Fig. 7
figure7

a PL and b TRPL of perovskite layers on the mesoporous layers formed by 30NR-D without UC-TiO2 and 30NR-D with UC-TiO2

Table 2 Parameters of the TRPL spectra

Eletrochemical impedance spectroscopy (EIS) is an effective method to get some information on carrier transfer behavior. Figure 8a displays the Nyquist plots of the devices based on mesoporous layers formed by 30NR-D and 30NR-D with UC-TiO2, in which two arcs were observed. The arc at high-frequency could be resulted from the contact resistance between the interfaces, and the arc at low-frequency could come from the recombination resistance (Rrec) and chemical capacitance (Cμ) of the device [25, 26]. The EIS was fitted with an equivalent circuit shown in Fig. 8b, and the obtained parameters are listed in Table 3. The series resistance of the devices based on 30NR-D with UC-TiO2 becomes smaller than that of the devices on based on 30NR-D, while the recombination resistance of the former becomes larger than that of the later. This indicates the charge recombination was decreased and the charge transport was improved for the device based on 30NR-D with UC-TiO2.

Fig. 8
figure8

a Nyquist plots of the devices based on mesoporous layers formed by 30NR-D without UC-TiO2 and 30NR-D with UC-TiO2. b Equivalent circuit applied to fit the EIS data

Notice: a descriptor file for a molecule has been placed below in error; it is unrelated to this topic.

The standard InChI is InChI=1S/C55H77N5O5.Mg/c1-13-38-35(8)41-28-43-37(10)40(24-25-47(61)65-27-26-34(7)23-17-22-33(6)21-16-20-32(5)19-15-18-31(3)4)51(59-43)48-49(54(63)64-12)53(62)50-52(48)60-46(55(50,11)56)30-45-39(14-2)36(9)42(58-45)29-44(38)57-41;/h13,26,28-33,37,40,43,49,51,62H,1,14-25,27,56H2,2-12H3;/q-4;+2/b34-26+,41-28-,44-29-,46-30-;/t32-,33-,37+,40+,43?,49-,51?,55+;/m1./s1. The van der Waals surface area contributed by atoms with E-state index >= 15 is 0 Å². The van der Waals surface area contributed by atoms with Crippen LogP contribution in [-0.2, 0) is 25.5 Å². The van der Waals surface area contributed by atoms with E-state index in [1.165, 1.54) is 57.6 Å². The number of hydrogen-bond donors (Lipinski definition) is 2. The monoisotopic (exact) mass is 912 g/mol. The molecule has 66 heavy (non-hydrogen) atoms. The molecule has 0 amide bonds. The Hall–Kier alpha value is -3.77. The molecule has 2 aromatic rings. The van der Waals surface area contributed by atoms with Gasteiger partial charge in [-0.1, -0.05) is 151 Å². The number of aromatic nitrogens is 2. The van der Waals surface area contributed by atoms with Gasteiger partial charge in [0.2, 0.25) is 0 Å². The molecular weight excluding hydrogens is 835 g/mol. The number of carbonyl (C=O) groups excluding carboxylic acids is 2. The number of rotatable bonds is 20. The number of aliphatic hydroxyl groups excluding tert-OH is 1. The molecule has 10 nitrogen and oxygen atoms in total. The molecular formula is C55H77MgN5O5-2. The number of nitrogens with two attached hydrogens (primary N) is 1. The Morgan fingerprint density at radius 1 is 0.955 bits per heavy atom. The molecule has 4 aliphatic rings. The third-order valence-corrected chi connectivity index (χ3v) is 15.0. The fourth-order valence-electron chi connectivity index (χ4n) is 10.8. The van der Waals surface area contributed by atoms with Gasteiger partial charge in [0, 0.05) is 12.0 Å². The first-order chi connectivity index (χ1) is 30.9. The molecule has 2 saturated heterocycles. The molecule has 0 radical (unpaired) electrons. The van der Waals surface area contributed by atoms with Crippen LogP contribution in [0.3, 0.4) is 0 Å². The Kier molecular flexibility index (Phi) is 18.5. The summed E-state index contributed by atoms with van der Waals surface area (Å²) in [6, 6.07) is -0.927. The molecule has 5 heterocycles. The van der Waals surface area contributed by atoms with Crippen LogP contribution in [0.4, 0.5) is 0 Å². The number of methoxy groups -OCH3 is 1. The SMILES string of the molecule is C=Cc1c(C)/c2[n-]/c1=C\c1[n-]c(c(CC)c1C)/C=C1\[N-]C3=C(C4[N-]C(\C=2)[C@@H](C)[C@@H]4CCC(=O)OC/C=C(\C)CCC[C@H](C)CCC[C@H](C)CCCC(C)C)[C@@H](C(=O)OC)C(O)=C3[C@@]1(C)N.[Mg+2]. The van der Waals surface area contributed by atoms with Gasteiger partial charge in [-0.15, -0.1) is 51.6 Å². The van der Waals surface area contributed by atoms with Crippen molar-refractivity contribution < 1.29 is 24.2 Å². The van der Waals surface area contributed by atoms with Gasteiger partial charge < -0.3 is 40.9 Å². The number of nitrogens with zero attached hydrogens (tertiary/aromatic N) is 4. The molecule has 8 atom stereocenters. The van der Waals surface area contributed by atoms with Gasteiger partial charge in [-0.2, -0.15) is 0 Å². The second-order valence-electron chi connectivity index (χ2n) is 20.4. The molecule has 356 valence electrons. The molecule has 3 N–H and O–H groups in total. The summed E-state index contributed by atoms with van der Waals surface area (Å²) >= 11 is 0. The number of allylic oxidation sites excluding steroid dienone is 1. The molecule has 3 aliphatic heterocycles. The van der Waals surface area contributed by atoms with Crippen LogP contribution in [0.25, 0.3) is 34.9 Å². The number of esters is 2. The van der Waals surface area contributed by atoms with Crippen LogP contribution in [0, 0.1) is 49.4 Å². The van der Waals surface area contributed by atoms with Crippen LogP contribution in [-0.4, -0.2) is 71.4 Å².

Table 3 Fitting parameters for EIS data

To further prove the effect of UC-TiO2 on photocurrents of the devices, the I-V curves of the devices based on the mesoporous layers without UC-TiO2 and with UC-TiO2 were measured under the simulated solar radiation in the wavelength range of λ ≥ 980 nm with a NIR filter, which are shown in Additional file 1: Figure S3. Compared with that of the device without UC-TiO2, the photocurrent of the device with UC-TiO2 was obviously enhanced, which demonstrates that the incorporation of UC-TiO2 in the device can transform the NIR light into visible light, which can be absorbed by the devices to generate photocurrent.

To explain the increased open circuit voltage (Voc) of the solar cells, the energy band arrangements of UC-TiO2, TiO2, perovskite, and Spiro-OMeTAD were shown in Fig. 9 based on the absorption spectra (Fig. 4) and the literatures [27, 28]. The conduction band edge of the UC-TiO2 is lower than that of TiO2 (30NR-D) due to its smaller energy band gap; thus, the conduction band offset between UC-TiO2 and perovskite is larger than that between TiO2 and perovskite. This could be one of the reasons to have a higher open circuit voltage for UC-TiO2 based solar cells [29, 30].